Poet of the Week: Darrel Alejandro Holnes

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I Always Promised I’d Never Do Drag

You liked me as straight as a man
in love with another could ever be,
and I did too. But you also loved
women, how their backs widen
where hips appear, how their necks
swerve like swans swallowing water
when they call your name,
their long hair stroking your face
as they wake from nestling
your chest the morning after.
So here I am wearing the wig I made
in the image of the blondes you preferred
but said you could never love, applying eyeliner
but not for it to run. I will never
love him again, I fearlessly announce to the mirror
as I beat my face with powder base into submission,
as if one could ever fall out of the hero’s arms
and not back into peril. Tonight,
for the first time, I dance to save myself
from distress, becoming the one woman
you’ll never have instead. Tonight, at the Esta Noche bar
in the Mission District, I’m distance. The closest I ever came
to doing drag before was when I was crowned prom king
but chose instead the queen’s tiara;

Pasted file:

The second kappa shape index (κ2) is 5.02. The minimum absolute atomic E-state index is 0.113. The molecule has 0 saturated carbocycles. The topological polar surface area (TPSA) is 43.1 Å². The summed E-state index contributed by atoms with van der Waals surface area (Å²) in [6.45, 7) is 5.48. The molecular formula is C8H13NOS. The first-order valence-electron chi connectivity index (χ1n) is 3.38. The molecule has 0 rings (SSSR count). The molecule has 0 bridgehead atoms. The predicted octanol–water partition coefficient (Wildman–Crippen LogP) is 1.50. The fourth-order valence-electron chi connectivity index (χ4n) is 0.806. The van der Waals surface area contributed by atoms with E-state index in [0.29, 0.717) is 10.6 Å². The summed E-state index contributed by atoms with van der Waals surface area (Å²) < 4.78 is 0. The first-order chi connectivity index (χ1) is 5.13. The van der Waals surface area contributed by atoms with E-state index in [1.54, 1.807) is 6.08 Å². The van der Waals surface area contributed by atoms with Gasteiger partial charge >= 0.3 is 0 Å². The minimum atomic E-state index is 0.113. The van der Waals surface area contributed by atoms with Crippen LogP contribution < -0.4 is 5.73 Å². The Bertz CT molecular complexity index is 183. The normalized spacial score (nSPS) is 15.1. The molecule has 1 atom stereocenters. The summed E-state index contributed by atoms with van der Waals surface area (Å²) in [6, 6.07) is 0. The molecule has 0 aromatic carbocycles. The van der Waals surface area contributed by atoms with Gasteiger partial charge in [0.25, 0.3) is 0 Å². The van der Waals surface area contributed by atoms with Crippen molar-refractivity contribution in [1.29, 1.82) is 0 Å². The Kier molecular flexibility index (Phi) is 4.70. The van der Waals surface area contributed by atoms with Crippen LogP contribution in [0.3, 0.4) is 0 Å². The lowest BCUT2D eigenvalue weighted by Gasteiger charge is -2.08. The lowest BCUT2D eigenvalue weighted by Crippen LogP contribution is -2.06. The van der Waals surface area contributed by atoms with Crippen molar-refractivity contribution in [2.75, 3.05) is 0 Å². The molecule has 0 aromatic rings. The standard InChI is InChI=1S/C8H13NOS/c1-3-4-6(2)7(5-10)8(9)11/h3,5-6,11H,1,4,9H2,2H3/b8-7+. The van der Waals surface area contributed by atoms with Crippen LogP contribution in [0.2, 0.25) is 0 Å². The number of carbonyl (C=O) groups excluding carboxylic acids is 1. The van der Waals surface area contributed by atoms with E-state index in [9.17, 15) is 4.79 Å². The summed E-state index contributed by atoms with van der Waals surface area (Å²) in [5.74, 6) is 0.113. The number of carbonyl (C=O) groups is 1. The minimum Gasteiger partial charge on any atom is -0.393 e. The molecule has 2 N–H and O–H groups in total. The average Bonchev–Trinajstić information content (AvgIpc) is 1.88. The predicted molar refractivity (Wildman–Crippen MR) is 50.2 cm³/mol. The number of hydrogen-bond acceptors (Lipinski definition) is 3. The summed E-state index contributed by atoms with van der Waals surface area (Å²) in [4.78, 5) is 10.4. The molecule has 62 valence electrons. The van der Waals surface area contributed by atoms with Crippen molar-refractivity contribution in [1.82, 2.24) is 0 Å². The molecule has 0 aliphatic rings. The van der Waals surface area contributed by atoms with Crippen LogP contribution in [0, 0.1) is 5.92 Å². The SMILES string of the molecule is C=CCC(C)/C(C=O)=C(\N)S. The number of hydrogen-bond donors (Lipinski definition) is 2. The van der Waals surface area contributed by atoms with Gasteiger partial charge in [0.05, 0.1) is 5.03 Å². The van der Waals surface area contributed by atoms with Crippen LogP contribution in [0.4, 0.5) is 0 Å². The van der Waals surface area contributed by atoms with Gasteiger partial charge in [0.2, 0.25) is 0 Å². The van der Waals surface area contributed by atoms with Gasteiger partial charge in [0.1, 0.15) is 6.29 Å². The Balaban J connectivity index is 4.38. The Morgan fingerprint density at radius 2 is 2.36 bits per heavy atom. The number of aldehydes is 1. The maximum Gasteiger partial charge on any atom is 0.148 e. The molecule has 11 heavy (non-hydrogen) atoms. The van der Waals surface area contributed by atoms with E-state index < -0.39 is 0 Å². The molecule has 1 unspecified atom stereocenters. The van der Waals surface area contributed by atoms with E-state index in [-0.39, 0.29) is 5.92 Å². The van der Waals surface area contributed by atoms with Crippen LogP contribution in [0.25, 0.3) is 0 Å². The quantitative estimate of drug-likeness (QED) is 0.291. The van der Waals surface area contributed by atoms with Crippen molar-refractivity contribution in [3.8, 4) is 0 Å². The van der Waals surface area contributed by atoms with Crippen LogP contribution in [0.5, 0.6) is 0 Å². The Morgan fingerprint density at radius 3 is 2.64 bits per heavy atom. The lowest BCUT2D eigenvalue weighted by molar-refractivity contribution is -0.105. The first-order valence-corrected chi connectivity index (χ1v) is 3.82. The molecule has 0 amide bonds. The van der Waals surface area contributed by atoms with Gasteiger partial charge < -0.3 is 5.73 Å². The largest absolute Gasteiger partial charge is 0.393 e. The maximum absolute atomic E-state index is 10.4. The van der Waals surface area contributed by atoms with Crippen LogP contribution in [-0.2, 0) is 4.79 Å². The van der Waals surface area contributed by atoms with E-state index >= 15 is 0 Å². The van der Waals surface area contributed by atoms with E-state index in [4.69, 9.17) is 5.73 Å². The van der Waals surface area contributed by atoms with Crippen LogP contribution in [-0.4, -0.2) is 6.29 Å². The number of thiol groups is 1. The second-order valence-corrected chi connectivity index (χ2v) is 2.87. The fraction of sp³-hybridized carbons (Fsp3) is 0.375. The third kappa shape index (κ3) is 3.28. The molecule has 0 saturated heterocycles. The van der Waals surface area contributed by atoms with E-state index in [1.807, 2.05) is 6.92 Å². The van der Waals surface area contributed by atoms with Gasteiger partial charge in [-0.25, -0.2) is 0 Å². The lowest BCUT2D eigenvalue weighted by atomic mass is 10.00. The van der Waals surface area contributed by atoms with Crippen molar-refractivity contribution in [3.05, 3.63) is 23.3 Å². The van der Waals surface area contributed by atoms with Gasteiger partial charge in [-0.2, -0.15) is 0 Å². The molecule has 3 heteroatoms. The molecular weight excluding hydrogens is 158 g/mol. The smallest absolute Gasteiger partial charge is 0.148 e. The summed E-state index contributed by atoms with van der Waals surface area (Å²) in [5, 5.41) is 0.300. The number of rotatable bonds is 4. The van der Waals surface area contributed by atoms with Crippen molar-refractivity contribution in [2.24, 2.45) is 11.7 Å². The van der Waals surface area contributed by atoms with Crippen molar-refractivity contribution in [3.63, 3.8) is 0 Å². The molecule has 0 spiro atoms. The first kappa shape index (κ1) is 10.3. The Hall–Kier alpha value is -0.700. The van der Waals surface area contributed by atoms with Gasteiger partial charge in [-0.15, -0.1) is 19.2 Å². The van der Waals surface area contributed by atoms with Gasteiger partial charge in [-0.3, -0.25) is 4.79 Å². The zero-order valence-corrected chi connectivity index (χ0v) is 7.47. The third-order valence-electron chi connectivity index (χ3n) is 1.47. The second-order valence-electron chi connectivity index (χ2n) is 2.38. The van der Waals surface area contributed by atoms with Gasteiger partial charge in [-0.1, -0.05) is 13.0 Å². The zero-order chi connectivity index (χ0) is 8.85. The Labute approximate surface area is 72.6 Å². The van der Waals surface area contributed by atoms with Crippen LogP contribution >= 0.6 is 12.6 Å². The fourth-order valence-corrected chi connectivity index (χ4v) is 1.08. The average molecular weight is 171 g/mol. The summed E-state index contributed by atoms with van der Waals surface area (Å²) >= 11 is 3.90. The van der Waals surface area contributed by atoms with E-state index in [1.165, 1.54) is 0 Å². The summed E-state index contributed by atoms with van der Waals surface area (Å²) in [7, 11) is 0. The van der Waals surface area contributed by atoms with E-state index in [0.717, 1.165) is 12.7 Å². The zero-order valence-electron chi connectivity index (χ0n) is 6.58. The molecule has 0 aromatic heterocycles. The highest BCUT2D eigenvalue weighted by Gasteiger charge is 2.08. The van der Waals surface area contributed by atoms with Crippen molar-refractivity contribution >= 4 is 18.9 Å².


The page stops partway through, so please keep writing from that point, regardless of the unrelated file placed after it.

cubic zirconia somehow closer
to real than the king’s cardboard cut-out crown.
Tonight I’m Diamante, extravaganza eleganza,
a gurl singing shine to the Yoncé record,
declaring myself the Queen B of the Night, singing
take all, of me, I just want to be the girl you like, the kind of girl you like
sashay-shantae-strut-shimmy shining on stage,
dunking it like an Oreo, making the masses
shake they asses at the command
of the scepter firmly in my hand. A king,
I queen so hard my earth-quaking rule
breaks the laws of nature; flesh-colored spanx
and control-top leggings tuck it away
where the sun don’t shine;
a black lace-up corset covers the missing rib
but lets the rest of me hang out enough to werk
and soak up applause from an audience
who loves this boy dressed as girl,
boy dressed as girly man, boy dressed as man
enough to drag, man dragging on,
man moving on, man gone.


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